Question to consider: What does the fresh water signify?

In yesterday’s passage, I compared the sons and servants to those chosen from the twelve tribes and the great multitudes in white robes before the throne of God in Revelation 7. The angel in John’s vision declared the following of them, “Therefore they are before the throne of God, and serve him day and night in his temple; and he who sits on the throne will shelter them with his presence. They shall hunger no more, neither thirst anymore; the sun shall not strike them, nor any scorching heat. For the Lamb in the midst of the throne will be their shepherd, and he will guide them to springs of living water, and God will wipe away every tear from their eyes.” (Revelation 7:15-17) This spring of living water is the subject of today’s passage in Ezekiel.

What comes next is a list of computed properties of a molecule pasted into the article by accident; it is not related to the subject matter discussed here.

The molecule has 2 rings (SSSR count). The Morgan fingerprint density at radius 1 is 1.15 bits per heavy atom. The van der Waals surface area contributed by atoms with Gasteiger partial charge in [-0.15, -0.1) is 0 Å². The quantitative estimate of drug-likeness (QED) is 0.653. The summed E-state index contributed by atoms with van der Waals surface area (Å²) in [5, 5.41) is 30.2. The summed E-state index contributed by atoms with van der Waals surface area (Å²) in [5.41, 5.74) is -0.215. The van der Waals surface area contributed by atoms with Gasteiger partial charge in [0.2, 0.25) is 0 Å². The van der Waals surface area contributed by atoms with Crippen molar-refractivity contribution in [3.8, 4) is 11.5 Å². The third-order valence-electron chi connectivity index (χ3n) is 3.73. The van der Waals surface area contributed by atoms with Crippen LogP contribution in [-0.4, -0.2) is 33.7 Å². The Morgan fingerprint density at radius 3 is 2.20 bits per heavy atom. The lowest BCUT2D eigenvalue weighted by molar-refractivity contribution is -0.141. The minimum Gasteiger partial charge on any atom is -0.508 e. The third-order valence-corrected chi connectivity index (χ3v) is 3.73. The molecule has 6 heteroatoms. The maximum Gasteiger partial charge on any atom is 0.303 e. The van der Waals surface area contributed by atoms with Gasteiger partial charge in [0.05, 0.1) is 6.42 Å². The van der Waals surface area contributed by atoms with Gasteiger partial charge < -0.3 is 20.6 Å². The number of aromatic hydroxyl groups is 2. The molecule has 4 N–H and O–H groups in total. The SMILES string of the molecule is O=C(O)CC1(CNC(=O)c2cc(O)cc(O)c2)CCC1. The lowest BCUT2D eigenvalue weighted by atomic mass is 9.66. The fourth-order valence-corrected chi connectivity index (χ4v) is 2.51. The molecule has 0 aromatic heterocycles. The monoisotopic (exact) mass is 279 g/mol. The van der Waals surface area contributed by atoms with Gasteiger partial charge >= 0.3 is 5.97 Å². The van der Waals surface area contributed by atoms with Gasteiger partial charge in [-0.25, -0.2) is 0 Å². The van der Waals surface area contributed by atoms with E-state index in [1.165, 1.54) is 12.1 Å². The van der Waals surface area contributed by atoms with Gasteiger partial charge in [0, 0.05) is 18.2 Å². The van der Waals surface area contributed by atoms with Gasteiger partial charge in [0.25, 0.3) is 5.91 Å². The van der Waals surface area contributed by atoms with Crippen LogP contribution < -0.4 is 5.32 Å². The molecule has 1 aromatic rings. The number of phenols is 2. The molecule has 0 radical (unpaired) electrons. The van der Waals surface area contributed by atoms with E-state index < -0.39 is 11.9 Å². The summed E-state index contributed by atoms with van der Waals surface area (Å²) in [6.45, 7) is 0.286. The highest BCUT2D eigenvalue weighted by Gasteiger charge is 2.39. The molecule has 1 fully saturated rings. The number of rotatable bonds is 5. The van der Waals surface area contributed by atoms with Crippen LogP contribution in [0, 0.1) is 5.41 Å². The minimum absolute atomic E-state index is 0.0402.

The “Lamb in the midst of the throne” can be compared with the prince in Ezekiel’s vision, and as I’ve mentioned previously, the declaration that He would be the shepherd corresponds to God’s declaration in Ezekiel 34:15, “I myself will be the shepherd of my sheep, and I myself will make them lie down, declares the Lord God,” and points to the prince as being the eternal Son of God and true Son of Man.

This river of life is described as flowing from the threshold of the temple and past the south side of the altar. It trickled out of the temple on the south side of the East gate and got progressively wider and deeper as it went out into the world. 

In my study of Exodus, we learned what it meant when something became most holy. Not only was it holy in itself, but whatever it touched became holy as well. Jesus demonstrated that He was most holy when He touched a leper and made the leper clean instead of being defiled by his disease. The river that came out of the temple turned the salty seas fresh and gave life to everything it touched.